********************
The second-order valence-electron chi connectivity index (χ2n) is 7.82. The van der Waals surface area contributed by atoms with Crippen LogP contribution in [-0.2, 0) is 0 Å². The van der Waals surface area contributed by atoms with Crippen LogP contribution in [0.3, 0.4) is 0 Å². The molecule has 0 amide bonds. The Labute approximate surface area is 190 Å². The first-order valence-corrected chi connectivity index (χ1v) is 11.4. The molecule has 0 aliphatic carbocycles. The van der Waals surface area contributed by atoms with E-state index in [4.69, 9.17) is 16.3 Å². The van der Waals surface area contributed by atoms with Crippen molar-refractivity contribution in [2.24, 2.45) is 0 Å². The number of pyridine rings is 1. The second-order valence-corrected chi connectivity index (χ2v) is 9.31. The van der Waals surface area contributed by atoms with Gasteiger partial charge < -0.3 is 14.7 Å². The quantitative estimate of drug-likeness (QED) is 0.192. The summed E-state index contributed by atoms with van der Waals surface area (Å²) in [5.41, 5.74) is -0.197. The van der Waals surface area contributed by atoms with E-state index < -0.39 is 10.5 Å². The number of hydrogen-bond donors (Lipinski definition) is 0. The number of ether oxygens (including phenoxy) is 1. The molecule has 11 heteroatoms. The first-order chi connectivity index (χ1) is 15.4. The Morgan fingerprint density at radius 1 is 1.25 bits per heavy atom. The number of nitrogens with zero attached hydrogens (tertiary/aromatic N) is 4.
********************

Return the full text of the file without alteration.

The second-order valence-electron chi connectivity index (χ2n) is 7.82. The van der Waals surface area contributed by atoms with Crippen LogP contribution in [-0.2, 0) is 0 Å². The van der Waals surface area contributed by atoms with Crippen LogP contribution in [0.3, 0.4) is 0 Å². The molecule has 0 amide bonds. The Labute approximate surface area is 190 Å². The first-order valence-corrected chi connectivity index (χ1v) is 11.4. The molecule has 0 aliphatic carbocycles. The van der Waals surface area contributed by atoms with E-state index in [4.69, 9.17) is 16.3 Å². The van der Waals surface area contributed by atoms with Crippen molar-refractivity contribution in [2.24, 2.45) is 0 Å². The number of pyridine rings is 1. The second-order valence-corrected chi connectivity index (χ2v) is 9.31. The van der Waals surface area contributed by atoms with Gasteiger partial charge < -0.3 is 14.7 Å². The quantitative estimate of drug-likeness (QED) is 0.192. The summed E-state index contributed by atoms with van der Waals surface area (Å²) in [5.41, 5.74) is -0.197. The van der Waals surface area contributed by atoms with E-state index < -0.39 is 10.5 Å². The number of hydrogen-bond donors (Lipinski definition) is 0. The number of ether oxygens (including phenoxy) is 1. The molecule has 11 heteroatoms. The first-order chi connectivity index (χ1) is 15.4. The Morgan fingerprint density at radius 1 is 1.25 bits per heavy atom. The number of nitrogens with zero attached hydrogens (tertiary/aromatic N) is 4.